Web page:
Cereb. Cortex
PUBLISHED: 06-24-2013
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Higher intake of seafish or oil rich in long-chain omega-3 polyunsaturated fatty acids (LC-n3-FA) may be beneficial for the aging brain. We tested in a prospective interventional design whether high levels of supplementary LC-n3-FA would improve cognition, and addressed potential mechanisms underlying the effects. Sixty-five healthy subjects (50-75 years, 30 females) successfully completed 26 weeks of either fish oil (2.2 g/day LC-n3-FA) or placebo intake. Before and after the intervention period, cognitive performance, structural neuroimaging, vascular markers, and blood parameters were assayed. We found a significant increase in executive functions after LC-n3-FA compared with placebo (P = 0.023). In parallel, LC-n3-FA exerted beneficial effects on white matter microstructural integrity and gray matter volume in frontal, temporal, parietal, and limbic areas primarily of the left hemisphere, and on carotid intima media thickness and diastolic blood pressure. Improvements in executive functions correlated positively with changes in omega-3-index and peripheral brain-derived neurotrophic factor, and negatively with changes in peripheral fasting insulin. This double-blind randomized interventional study provides first-time evidence that LC-n3-FA exert positive effects on brain functions in healthy older adults, and elucidates underlying mechanisms. Our findings suggest novel strategies to maintain cognitive functions into old age.
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[Nutrient supplements - possibilities and limitations].
Med Monatsschr Pharm
PUBLISHED: 06-14-2013
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The consumption of micronutrient-supplements by the general public has become widespread; between 25 and more than 40% of individuals questioned in western developed nations confirm to regularly consume such products. In principle, there are two product categories for micronutrient-supplements - medicinal products (drugs) and foodstuffs. The latter are marketed as food supplements (FS) and dietary foodstuffs for particular nutritional uses including foods for special medical purposes (FSMP). FS serve the general supplementation of any consumer whilst foodstuffs for particular nutritional uses are directed at consumers with special dietary requirements; FSMP are intended for the dietary management of patients. There are clearly defined legal frameworks for those product categories. Independently of their legal product status, six areas of application can be characterised for micronutrient-supplements: general and special supplementation, primary prevention, compensation of disease-related deficits, therapeutic function and containment of diseases or avoidance of subsequent damages (secondary and tertiary function). Gauged with the mean-intake, micro nutrient supply in Germany is sufficient (exception: folic acid and vitamin D; partially also iodine). However, the intake of vitamins E, C, B1 and B2 as well as the minerals calcium, magnesium, zinc and iodine could be improved in 20-50% of the general public. Micro nutrient preparations in physiological dose could contribute to closing this gap in supply.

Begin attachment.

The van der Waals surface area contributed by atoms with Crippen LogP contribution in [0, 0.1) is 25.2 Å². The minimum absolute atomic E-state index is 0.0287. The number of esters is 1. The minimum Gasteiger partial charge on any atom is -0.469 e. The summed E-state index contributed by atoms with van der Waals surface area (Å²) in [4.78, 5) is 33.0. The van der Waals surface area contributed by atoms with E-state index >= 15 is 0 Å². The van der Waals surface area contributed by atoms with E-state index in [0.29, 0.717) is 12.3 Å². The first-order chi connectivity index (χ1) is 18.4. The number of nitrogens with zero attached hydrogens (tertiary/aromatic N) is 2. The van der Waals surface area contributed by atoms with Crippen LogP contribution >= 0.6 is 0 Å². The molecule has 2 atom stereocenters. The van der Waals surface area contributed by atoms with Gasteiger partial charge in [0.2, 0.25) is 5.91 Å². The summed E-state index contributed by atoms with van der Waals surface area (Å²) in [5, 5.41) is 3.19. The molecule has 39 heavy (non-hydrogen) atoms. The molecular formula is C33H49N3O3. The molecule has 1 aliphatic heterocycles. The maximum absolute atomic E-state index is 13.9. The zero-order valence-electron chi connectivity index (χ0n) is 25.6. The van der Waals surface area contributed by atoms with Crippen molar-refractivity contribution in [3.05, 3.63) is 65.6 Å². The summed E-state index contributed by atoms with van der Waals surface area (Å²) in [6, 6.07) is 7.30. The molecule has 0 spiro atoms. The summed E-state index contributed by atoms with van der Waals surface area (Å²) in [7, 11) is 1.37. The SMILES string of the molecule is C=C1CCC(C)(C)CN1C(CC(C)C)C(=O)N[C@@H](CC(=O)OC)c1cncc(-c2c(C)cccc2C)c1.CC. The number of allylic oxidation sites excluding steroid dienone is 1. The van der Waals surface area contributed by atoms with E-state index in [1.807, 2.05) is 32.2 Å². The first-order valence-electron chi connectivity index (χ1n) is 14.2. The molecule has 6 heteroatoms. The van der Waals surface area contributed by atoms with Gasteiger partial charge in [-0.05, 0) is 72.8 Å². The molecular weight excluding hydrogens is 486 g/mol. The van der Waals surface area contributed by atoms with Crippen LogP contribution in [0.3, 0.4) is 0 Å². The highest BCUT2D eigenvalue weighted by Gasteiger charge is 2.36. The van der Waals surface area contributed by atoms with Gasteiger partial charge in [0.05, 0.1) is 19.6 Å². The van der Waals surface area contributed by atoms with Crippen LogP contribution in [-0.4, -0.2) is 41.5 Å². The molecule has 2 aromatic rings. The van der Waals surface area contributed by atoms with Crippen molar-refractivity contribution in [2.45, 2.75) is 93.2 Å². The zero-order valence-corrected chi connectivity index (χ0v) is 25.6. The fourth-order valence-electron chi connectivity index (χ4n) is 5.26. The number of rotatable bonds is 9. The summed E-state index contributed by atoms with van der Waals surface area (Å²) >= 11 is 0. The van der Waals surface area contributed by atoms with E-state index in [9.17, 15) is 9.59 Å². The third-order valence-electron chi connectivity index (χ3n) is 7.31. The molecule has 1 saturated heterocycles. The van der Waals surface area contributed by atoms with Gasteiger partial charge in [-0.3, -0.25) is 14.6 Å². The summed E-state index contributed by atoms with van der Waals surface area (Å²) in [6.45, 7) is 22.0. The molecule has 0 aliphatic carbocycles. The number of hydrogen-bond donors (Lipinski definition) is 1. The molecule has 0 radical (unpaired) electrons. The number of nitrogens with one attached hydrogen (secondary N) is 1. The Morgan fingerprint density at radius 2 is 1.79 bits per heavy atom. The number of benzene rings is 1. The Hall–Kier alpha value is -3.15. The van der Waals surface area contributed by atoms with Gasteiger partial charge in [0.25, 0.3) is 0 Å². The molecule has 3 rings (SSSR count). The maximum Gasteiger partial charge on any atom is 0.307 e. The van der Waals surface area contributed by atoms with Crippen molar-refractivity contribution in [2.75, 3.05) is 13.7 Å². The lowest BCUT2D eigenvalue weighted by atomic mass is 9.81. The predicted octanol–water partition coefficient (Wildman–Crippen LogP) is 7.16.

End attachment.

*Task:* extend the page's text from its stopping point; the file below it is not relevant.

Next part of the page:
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Gray matter and intrinsic network changes in the posterior cingulate cortex after selective serotonin reuptake inhibitor intake.
Neuroimage
PUBLISHED: 06-13-2013
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Preclinical studies have demonstrated that serotonin (5-HT) challenge changes neuronal circuitries and microarchitecture. However, evidence in human subjects is missing. Pharmacologic magnetic resonance imaging (phMRI) applying selective 5-HT reuptake inhibitors (SSRIs) and high-resolution structural and functional brain assessment is able to demonstrate the impact of 5-HT challenge on neuronal network morphology and functional activity. To determine how SSRIs induce changes in gray matter and neuronal activity, we conducted a longitudinal study using citalopram and escitalopram. Seventeen healthy subjects completed a structural and functional phMRI study with randomized, cross-over, placebo-controlled, double-blind design. Significant gray matter increases were observed (among other regions) in the posterior cingulate cortex (PCC) and the ventral precuneus after SSRI intake of 10days, while decreases were observed within the pre- and postcentral gyri (all P<0.05, family-wise error [FWE] corrected). Furthermore, enhanced resting functional connectivity (rFC) within the ventral precuneus and PCC was associated with gray matter increases in the PCC (all FWE Pcorr<0.05). Corroborating these results, whole-brain connectivity density, measuring the brains functional network hubs, was significantly increased after SSRI-intake in the ventral precuneus and PCC (all FWE Pcorr<0.05). Short-term administration of SSRIs changes gray matter structures, consistent with previous work reporting enhancement of neuroplasticity by serotonergic neurotransmission. Furthermore, increased gray matter in the PCC is associated with increased functional connectivity in one of the brains metabolically most active regions. Our novel findings provide convergent evidence for dynamic alterations of brain structure and function associated with SSRI pharmacotherapy.